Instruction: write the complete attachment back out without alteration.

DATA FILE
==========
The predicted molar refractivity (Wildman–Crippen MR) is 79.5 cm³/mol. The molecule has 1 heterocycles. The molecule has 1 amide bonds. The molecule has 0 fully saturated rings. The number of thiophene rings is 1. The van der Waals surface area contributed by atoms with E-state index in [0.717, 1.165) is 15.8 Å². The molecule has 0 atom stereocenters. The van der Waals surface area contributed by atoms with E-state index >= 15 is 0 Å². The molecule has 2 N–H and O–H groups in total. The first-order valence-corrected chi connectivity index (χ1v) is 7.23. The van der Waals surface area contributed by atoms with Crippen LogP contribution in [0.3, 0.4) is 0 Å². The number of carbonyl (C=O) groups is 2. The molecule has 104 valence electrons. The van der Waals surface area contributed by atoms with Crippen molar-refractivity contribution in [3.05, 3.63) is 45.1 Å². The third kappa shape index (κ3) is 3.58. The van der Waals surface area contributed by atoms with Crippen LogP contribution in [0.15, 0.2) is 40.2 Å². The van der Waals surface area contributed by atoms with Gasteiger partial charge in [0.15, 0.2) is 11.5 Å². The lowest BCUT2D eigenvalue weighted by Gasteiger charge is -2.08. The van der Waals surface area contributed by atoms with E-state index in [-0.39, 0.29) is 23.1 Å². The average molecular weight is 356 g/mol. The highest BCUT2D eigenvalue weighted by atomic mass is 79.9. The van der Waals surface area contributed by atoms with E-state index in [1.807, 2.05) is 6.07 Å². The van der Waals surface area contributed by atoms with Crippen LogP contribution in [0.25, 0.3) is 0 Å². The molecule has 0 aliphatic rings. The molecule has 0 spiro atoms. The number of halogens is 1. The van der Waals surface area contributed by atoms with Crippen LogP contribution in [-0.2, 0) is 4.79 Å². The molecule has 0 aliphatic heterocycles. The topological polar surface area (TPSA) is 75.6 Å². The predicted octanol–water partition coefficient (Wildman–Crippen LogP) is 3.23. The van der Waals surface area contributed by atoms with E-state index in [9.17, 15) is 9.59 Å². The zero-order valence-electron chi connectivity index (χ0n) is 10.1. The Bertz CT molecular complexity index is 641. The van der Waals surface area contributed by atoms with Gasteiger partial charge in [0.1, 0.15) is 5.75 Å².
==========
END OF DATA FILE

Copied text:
The predicted molar refractivity (Wildman–Crippen MR) is 79.5 cm³/mol. The molecule has 1 heterocycles. The molecule has 1 amide bonds. The molecule has 0 fully saturated rings. The number of thiophene rings is 1. The van der Waals surface area contributed by atoms with E-state index in [0.717, 1.165) is 15.8 Å². The molecule has 0 atom stereocenters. The van der Waals surface area contributed by atoms with E-state index >= 15 is 0 Å². The molecule has 2 N–H and O–H groups in total. The first-order valence-corrected chi connectivity index (χ1v) is 7.23. The van der Waals surface area contributed by atoms with Crippen LogP contribution in [0.3, 0.4) is 0 Å². The number of carbonyl (C=O) groups is 2. The molecule has 104 valence electrons. The van der Waals surface area contributed by atoms with Crippen molar-refractivity contribution in [3.05, 3.63) is 45.1 Å². The third kappa shape index (κ3) is 3.58. The van der Waals surface area contributed by atoms with Crippen LogP contribution in [0.15, 0.2) is 40.2 Å². The van der Waals surface area contributed by atoms with Gasteiger partial charge in [0.15, 0.2) is 11.5 Å². The lowest BCUT2D eigenvalue weighted by Gasteiger charge is -2.08. The van der Waals surface area contributed by atoms with E-state index in [-0.39, 0.29) is 23.1 Å². The average molecular weight is 356 g/mol. The highest BCUT2D eigenvalue weighted by atomic mass is 79.9. The van der Waals surface area contributed by atoms with E-state index in [1.807, 2.05) is 6.07 Å². The van der Waals surface area contributed by atoms with Crippen LogP contribution in [0.25, 0.3) is 0 Å². The molecule has 0 aliphatic rings. The molecule has 0 spiro atoms. The number of halogens is 1. The van der Waals surface area contributed by atoms with Crippen LogP contribution in [-0.2, 0) is 4.79 Å². The molecule has 0 aliphatic heterocycles. The topological polar surface area (TPSA) is 75.6 Å². The predicted octanol–water partition coefficient (Wildman–Crippen LogP) is 3.23. The van der Waals surface area contributed by atoms with E-state index in [9.17, 15) is 9.59 Å². The zero-order valence-electron chi connectivity index (χ0n) is 10.1. The Bertz CT molecular complexity index is 641. The van der Waals surface area contributed by atoms with Gasteiger partial charge in [0.1, 0.15) is 5.75 Å².